If you’re a new golf cart owner, congratulations! You’ve joined the ranks of a select group of people who get to enjoy the many benefits of owning a golf cart. Between how easy it is to use one, the affordable maintenance costs, and the mobility it gives you for short distance rides; there’s a lot to love about golf carts. Of course, as with any vehicle, there is some maintenance upkeep that is required. Here are 9 tips for new golf cart owners looking to keep their cart in pristine condition.
- Buy Golf Floor Mats. One of the first things you should do is buy golf cart floor mats for your cart. While the OEM flooring can withstand water, debris, and sand, if this natural debris sits on the original flooring for too long without being properly cleaned, it can accelerate how quickly the flooring deteriorates. It is highly recommended that you purchase a full coverage golf floor mat like the ones from Xtreme Mats, as these are laser-measured for a snug fit, constructed with heavy-duty material, won’t budge with tough terrain, won’t produce any VOCs, and require no tools to install or remove for cleaning.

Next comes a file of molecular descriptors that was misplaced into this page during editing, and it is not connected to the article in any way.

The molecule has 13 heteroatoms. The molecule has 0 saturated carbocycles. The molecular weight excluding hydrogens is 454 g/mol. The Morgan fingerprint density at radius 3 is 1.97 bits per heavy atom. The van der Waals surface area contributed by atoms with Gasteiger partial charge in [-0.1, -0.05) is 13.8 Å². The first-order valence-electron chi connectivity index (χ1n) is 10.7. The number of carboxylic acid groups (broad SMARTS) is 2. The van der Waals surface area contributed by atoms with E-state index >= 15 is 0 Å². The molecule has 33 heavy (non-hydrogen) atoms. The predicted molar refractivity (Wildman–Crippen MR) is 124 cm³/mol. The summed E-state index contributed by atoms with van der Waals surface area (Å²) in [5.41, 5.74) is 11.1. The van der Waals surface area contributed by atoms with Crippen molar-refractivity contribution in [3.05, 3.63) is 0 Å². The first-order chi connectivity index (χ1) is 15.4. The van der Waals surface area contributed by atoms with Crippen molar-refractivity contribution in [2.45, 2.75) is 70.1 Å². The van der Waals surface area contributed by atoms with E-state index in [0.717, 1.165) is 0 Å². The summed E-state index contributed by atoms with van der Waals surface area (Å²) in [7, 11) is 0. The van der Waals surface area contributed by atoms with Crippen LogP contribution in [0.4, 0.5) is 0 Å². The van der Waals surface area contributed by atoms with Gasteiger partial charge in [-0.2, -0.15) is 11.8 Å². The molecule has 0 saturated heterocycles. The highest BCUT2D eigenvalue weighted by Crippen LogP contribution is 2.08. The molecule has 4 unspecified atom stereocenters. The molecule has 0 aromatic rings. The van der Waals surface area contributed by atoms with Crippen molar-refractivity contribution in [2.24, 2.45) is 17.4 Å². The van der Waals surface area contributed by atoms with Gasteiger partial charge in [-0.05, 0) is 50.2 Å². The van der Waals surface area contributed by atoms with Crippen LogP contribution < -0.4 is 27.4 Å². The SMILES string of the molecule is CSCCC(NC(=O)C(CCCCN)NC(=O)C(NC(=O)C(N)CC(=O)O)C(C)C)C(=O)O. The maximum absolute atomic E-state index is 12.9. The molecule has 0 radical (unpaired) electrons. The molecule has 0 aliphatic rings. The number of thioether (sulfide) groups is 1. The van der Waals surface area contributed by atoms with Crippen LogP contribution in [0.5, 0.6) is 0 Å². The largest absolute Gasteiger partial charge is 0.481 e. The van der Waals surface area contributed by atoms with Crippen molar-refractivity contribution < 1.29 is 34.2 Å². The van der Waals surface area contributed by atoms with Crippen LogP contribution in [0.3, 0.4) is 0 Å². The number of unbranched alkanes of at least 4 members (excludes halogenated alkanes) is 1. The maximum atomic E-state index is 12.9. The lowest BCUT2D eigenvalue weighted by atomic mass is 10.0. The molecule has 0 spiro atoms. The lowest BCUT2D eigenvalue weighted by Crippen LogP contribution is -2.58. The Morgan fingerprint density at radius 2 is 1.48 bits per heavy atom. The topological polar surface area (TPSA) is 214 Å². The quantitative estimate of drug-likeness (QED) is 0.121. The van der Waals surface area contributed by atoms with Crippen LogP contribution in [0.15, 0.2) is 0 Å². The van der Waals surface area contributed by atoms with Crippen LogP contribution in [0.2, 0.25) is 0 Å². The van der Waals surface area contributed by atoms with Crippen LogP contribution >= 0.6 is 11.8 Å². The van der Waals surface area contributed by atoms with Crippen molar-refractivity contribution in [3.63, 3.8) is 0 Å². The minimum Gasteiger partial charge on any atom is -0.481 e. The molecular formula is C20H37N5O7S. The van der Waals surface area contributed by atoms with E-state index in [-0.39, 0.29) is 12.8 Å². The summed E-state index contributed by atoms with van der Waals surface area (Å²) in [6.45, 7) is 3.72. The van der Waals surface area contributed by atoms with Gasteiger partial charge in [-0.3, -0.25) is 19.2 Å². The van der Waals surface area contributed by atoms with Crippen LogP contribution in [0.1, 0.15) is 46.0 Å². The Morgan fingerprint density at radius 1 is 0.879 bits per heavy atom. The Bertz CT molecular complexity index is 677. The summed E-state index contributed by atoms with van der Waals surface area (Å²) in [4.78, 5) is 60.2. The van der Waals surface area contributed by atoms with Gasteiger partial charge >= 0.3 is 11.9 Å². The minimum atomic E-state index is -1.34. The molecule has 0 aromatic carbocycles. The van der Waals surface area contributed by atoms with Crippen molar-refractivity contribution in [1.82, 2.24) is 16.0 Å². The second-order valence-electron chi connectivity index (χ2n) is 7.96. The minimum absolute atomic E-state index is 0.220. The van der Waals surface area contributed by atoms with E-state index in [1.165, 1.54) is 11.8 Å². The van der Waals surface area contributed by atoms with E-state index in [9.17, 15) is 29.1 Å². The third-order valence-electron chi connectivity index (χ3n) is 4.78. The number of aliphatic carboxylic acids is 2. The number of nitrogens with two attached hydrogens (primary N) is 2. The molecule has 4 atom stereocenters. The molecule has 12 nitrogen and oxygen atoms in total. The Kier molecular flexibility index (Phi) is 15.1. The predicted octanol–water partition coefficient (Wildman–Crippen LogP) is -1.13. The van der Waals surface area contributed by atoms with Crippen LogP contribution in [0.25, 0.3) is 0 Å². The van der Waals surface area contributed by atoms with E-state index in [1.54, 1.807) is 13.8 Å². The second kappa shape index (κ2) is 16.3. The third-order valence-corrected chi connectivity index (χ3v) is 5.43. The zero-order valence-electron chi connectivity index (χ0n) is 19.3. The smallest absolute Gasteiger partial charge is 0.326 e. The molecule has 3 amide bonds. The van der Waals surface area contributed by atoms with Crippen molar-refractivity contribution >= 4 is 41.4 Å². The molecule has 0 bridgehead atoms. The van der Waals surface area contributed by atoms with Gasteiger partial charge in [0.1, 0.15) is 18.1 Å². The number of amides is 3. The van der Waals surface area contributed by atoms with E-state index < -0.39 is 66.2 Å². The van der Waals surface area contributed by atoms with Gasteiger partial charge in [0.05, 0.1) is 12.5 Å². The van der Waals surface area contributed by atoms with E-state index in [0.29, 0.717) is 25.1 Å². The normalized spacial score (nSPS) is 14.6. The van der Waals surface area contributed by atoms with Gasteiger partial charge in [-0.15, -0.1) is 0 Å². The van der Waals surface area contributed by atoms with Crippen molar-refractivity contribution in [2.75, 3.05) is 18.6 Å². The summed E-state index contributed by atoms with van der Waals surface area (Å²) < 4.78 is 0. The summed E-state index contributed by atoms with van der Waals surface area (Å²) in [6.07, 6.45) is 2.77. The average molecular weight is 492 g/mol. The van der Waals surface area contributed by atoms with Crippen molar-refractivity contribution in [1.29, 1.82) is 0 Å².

Whether you have a Yamaha, Icon/Advanced EV, Club Car, or E-Z-Go golf cart, Xtreme Mats has you covered from the bottom of the dash, down to the base of the seat. And, while the back of your golf cart might not see as many pairs of feet, Xtreme Mats does have rear floor mats as well for the GTW Mach 1/Madjax Genesis 150, DoubleTake Max 5 & 6, RFS Pro, E-Z-Go RXV/TXT, E-Z-GO L6, Yamaha Drive + Drive2, and Icon + V2 (current).
- Change the Oil in Your Cart. One of the most expensive parts in your new golf cart is the motor, and if you fail to change out the oil in it, it's not going to be well maintained and its efficiency will decrease. To preserve the longevity of your golf cart, we recommend that you replace the engine oil and filter on a semi-annual basis or at 125 hours of running. You may need to change it more often if you use the cart frequently. In addition to this, new golf cart owners should become familiar with the color of the oil you’re putting into your cart, so that you know what to look for when checking for oil leaks.